Galerie Adler highlights the talent of South East Asia, championing the region’s artist in their gallery in Creative District.Read more
Opening reception: May 16th 6-10PM
A few centuries ago, ornamentations and garments were used to indicate a specific characteristic of a person to the society, and also to create his own identity to others. The garments have been developed, and were ultimately changed into an instrument to represent one’s own status in the society. Above all, the beauty of the clothes was the driver of the reputation. No doubt that a majority of people scrambled to reach and possess these garments, which costed differently according to the social status.
During the 18th century, the “dress code” and the clothes mirorred the extravagance of the France Louis XV’s Royal Court and its courtesans. Both the texture and the pattern of the fabric developed and structured the complicated clothing codes of the aristocracy. The woven fabric industry even became the main vehicle for the wearers to show their prominence and financial influence. The luxurious and extravagant beauty of the toilets even became a remarkable image of the Baroque and the Rococo Periods. The trend later extended from France and Italy to England and developed into the Victorian Fashion.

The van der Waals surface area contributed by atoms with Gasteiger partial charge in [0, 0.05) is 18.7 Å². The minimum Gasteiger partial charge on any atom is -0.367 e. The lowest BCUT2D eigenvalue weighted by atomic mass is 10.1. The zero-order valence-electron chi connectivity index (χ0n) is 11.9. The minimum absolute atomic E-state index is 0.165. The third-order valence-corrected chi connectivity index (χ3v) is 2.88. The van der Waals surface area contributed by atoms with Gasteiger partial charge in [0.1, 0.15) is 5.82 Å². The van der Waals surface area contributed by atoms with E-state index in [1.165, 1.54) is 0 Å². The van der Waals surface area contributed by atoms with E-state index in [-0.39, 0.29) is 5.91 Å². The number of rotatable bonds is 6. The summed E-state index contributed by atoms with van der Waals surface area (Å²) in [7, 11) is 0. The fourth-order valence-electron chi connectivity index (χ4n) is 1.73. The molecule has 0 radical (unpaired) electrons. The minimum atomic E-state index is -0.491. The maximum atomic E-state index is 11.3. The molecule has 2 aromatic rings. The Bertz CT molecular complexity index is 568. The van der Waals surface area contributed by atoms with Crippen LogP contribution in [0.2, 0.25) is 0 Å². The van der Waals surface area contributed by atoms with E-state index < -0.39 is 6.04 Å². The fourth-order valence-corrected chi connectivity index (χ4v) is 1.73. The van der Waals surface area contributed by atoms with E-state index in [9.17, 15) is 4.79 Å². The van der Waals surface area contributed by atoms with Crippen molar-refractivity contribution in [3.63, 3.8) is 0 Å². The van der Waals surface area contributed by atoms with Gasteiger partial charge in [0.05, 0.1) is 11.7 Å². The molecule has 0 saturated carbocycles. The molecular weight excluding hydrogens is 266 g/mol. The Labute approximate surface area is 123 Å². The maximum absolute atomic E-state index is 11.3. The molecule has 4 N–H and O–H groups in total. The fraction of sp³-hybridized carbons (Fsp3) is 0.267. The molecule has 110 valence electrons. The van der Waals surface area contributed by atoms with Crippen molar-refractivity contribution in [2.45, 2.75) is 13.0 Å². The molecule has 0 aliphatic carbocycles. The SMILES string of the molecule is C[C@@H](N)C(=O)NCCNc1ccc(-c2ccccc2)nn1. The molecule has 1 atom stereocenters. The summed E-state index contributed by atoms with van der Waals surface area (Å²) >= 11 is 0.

“Art and The Crowned Heads” by Sarawut Yasamut draws inspiration from the clothing in the Baroque and Rococo Period, which reflects the luxurious extravagance and the importance of the appearance in the past. However, the condition still remains the same. The work of Sarawut Yasamut exhibits all the effort of the Nobility during these periods to capture attention and differentiate from others throughg physical appearance, using unlimited imagination and expenses to be the most “seen”. As a result, the perspective of the intrinsic value is forgotten. Sarawut’s artistic project was made to remind that our judgment of others should’nt be influenced by physical apparance or position, because, in the end, nothing lasts forever like the intrinsic value of each person.
The theme developed through Sarawut Yasamut’s exhibition and work illustrates how the outer appearance could’nt not indicate the intrinsic value. No matter how much the facial or external appearance can possibly be sophisticated, enhanced or made-to-impress , it cannot guarantee the inner value of a person.